I am a Bogie fan, but Ricardo Cortez steals the picture with this performance. He is a much more selfish, less noble character than Bogie's Sam Spade, and that makes him more interesting to watch on screen. For instance, in the 1941 version, Bogie's Sam Spade reluctantly gives over the girl to the police because "when your partner is murdered, you are supposed to do something about it." In the 1931 version Ricardo's Sam Spade hands her over simply because he himself doesn't want to be charged with murder. He's saving his own neck, not acting out of some false loyalty to a partner he didn't even like. In fact in this version Ricardo as Sam states firmly, "I couldn't shed a tear for Archer, dead OR alive." This is a lot more honest and realistic.
Don't miss your chance to see this early talkie gem. It is fascinating to watch on its own merits, and also to compare with the later, more famous, Bogart version.
Over the years, the version of The Maltese Falcon released in 1941 has
accrued an enviable reputation: As an opening salvo in the film noir cycle,
as Humphrey Bogart's first big starring vehicle and John Huston's
directorial debut, and as a favorite example of the pleasures to be found in
`old' black-and-white movies. But it was the third crack that Warner
Brothers took at Dashiell Hammett's breakthrough novel. Probably best
forgotten is the 1936 Satan Met A Lady, where a bejewelled ram's horn subbed
for the black bird; even Bette Davis couldn't salvage the movie. But this
first filming (later retitled Dangerous Female), made the year after the
novel's release in the technical infancy of the sound era retains enough
punch and flavor to give the formidable forties version a run for its
Starring as Sam Spade and Miss Wonderly (who never becomes Brigid O'Shaughnessey) are Ricardo Cortez and Bebe Daniels, the talkies' first immortal guy/gal team. And joining them is the familiar ensemble of grotesques: As `Dr.' Joel Cairo, Otto Mathiessen; as Casper Gutman, Dudley Digges (who, lacking Sidney Greenstreet's girth, is never called The Fat Man); and as Wilmer the gunsel, gimlet-eyed Dwight Frye, familiar from the Dracula and Frankenstein franchises. And while Huston's cast in each instance has the edge, it's not by much these pioneering hams have a field day.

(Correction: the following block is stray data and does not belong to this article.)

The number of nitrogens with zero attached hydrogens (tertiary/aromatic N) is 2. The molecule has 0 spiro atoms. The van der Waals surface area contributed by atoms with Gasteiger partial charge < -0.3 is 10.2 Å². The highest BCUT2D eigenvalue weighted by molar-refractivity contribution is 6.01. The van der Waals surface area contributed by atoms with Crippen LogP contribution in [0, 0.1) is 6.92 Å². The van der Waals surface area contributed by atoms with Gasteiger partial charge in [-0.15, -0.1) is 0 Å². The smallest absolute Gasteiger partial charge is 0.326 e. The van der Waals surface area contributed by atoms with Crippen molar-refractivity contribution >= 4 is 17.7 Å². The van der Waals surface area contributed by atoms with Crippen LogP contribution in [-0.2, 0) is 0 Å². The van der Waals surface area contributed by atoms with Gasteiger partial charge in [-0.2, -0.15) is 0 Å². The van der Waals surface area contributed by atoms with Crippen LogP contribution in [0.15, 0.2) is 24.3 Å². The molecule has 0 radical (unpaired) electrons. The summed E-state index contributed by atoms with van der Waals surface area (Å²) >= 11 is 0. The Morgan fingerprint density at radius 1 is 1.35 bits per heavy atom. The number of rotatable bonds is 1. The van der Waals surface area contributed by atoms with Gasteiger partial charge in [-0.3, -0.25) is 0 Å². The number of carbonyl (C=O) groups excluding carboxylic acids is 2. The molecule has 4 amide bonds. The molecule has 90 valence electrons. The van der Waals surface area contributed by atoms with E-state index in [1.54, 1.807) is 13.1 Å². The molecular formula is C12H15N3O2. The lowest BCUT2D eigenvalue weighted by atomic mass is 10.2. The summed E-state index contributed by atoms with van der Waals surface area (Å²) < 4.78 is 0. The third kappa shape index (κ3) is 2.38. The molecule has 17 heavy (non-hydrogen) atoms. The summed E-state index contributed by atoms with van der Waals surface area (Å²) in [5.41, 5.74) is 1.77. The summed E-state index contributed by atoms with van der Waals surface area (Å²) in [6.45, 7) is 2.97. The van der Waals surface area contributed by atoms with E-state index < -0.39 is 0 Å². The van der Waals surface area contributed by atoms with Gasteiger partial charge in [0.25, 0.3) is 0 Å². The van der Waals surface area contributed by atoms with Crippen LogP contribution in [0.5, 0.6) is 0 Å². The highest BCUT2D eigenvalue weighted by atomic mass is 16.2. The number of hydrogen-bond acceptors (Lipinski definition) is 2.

Huston trusted Hammett enough to preserve more of his astringent dialogue intact, but Dangerous Woman shows surprising fidelity to the book. The subplot about Spade's affair with his slain partner's wife Iva Archer stays prominent, and the merry widow is played by Thelma Todd (herself later to fall victim in one of Hollywood's most notorious unsolved murders). Owing to less prudish times, before the Hayes Office tried to make sex un-American, the scene is kept where Spade, in his quest for a palmed $1000 bill, makes Wonderly strip naked (though left largely off-screen). And in calling Wilmer Gutman's `boyfriend,' Spade makes a mite more explicit their old-queen/rough-trade dynamic.
Roy del Ruth, who directed, was an old newspaper man who came to Hollywood in the silent era, racking up a workmanlike list of credits (in 1949, he would return to San Francisco locales for the unusual noir Red Light). He adds some deft touches, as when, after Spade departs with her bankroll, Wonderly blithely extracts a fat wad of bills from her stocking. Much of what he might be credited for, however, may be inadvertent. Since the novel was published and the movie made on that critical cusp between the Roaring Twenties and Old Man Depression, an authentic period tang asserts itself Daniels' marcelled hair, for instance (not to mention the Vienna-born Cortez' being palmed off as a Latin lover).
The movie deviates from the novel in ending with a scene in the women's house of detention that manages to be simultaneously sassy and poignant. Dangerous Female offers an instructive lesson in how the various versions, with their differing tones and emphases, shed their own light and shadow on a classic American crime novel.
This is a fascinating version of the story definitively filmed ten years
later by John Huston, because of the ways in which it comes close to
capturing the Hammett novel-- and the ways in which it doesn't. As a
pre-Code film it's often more explicit than the Huston version--
about the fact that Spade was having an affair with his partner's wife,
about the homosexuality of the male crooks (this movie's Gutman is plainly
depicted as a seedy john rather than as the refined aesthete Sydney
Greenstreet would play). But hardboiled attitude is what really matters,
and Ricardo Cortez (a good early talkie actor who always tried hard) just
isn't playing Hammett's hardboiled, unsentimental Spade-- he's playing the
more typical suave gentleman detective of the period, like Philo Vance.
a result, it's the love affair with Ms. Wonderly that takes over, and the
shocking bite of Hammett's ending is lost. It was capturing the Hammett
worldview that was John Huston's great accomplishment, and that made his
Falcon so influential over the films noir to follow.
All the same Huston, who was working at Warner Bros. when this was made, must have liked something about this movie-- the scene where Spade first meets Joel Cairo (Otto Mattiesen, doing an excellent Peter Lorre imitation years before the fact) is repeated almost shot for shot and inflection for inflection in the Huston version, the only such case of direct inspiration I spotted here. Mattiesen, a familiar silent era character actor, sadly died not long after the film came out; had he lived he certainly could have had as interesting a talkie career as Lorre eventually did.